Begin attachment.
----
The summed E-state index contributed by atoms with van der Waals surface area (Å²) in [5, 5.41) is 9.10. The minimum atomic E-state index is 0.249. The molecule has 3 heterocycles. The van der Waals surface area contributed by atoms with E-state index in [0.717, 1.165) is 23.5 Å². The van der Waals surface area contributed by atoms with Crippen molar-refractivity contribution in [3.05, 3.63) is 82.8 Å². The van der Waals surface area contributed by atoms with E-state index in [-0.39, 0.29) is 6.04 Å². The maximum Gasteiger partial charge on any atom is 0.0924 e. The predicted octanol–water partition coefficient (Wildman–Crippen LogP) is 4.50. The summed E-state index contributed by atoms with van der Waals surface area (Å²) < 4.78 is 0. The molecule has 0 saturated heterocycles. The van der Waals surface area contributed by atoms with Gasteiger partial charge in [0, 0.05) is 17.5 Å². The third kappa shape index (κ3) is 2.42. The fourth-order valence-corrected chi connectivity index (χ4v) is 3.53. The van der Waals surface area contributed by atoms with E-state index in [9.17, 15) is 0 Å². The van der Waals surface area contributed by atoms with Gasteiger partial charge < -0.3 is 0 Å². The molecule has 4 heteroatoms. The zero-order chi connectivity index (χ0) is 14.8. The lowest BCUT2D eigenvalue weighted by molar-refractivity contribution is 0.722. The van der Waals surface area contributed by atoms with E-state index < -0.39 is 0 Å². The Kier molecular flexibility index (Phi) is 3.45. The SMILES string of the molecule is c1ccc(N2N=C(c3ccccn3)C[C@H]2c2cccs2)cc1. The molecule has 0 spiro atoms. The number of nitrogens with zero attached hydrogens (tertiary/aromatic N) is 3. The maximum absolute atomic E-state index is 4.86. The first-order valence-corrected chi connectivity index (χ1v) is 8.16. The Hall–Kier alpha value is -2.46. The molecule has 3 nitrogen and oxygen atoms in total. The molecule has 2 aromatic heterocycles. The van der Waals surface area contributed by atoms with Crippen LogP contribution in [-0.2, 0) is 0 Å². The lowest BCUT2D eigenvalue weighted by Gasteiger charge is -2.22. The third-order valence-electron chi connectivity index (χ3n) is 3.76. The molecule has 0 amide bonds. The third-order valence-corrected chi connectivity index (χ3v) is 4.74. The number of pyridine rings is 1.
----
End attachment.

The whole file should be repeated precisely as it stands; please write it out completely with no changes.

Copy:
The summed E-state index contributed by atoms with van der Waals surface area (Å²) in [5, 5.41) is 9.10. The minimum atomic E-state index is 0.249. The molecule has 3 heterocycles. The van der Waals surface area contributed by atoms with E-state index in [0.717, 1.165) is 23.5 Å². The van der Waals surface area contributed by atoms with Crippen molar-refractivity contribution in [3.05, 3.63) is 82.8 Å². The van der Waals surface area contributed by atoms with E-state index in [-0.39, 0.29) is 6.04 Å². The maximum Gasteiger partial charge on any atom is 0.0924 e. The predicted octanol–water partition coefficient (Wildman–Crippen LogP) is 4.50. The summed E-state index contributed by atoms with van der Waals surface area (Å²) < 4.78 is 0. The molecule has 0 saturated heterocycles. The van der Waals surface area contributed by atoms with Gasteiger partial charge in [0, 0.05) is 17.5 Å². The third kappa shape index (κ3) is 2.42. The fourth-order valence-corrected chi connectivity index (χ4v) is 3.53. The van der Waals surface area contributed by atoms with E-state index in [9.17, 15) is 0 Å². The van der Waals surface area contributed by atoms with Gasteiger partial charge < -0.3 is 0 Å². The molecule has 4 heteroatoms. The zero-order chi connectivity index (χ0) is 14.8. The lowest BCUT2D eigenvalue weighted by molar-refractivity contribution is 0.722. The van der Waals surface area contributed by atoms with E-state index < -0.39 is 0 Å². The Kier molecular flexibility index (Phi) is 3.45. The SMILES string of the molecule is c1ccc(N2N=C(c3ccccn3)C[C@H]2c2cccs2)cc1. The molecule has 0 spiro atoms. The number of nitrogens with zero attached hydrogens (tertiary/aromatic N) is 3. The maximum absolute atomic E-state index is 4.86. The first-order valence-corrected chi connectivity index (χ1v) is 8.16. The Hall–Kier alpha value is -2.46. The molecule has 3 nitrogen and oxygen atoms in total. The molecule has 2 aromatic heterocycles. The van der Waals surface area contributed by atoms with Crippen LogP contribution in [-0.2, 0) is 0 Å². The lowest BCUT2D eigenvalue weighted by Gasteiger charge is -2.22. The third-order valence-electron chi connectivity index (χ3n) is 3.76. The molecule has 0 amide bonds. The third-order valence-corrected chi connectivity index (χ3v) is 4.74. The number of pyridine rings is 1.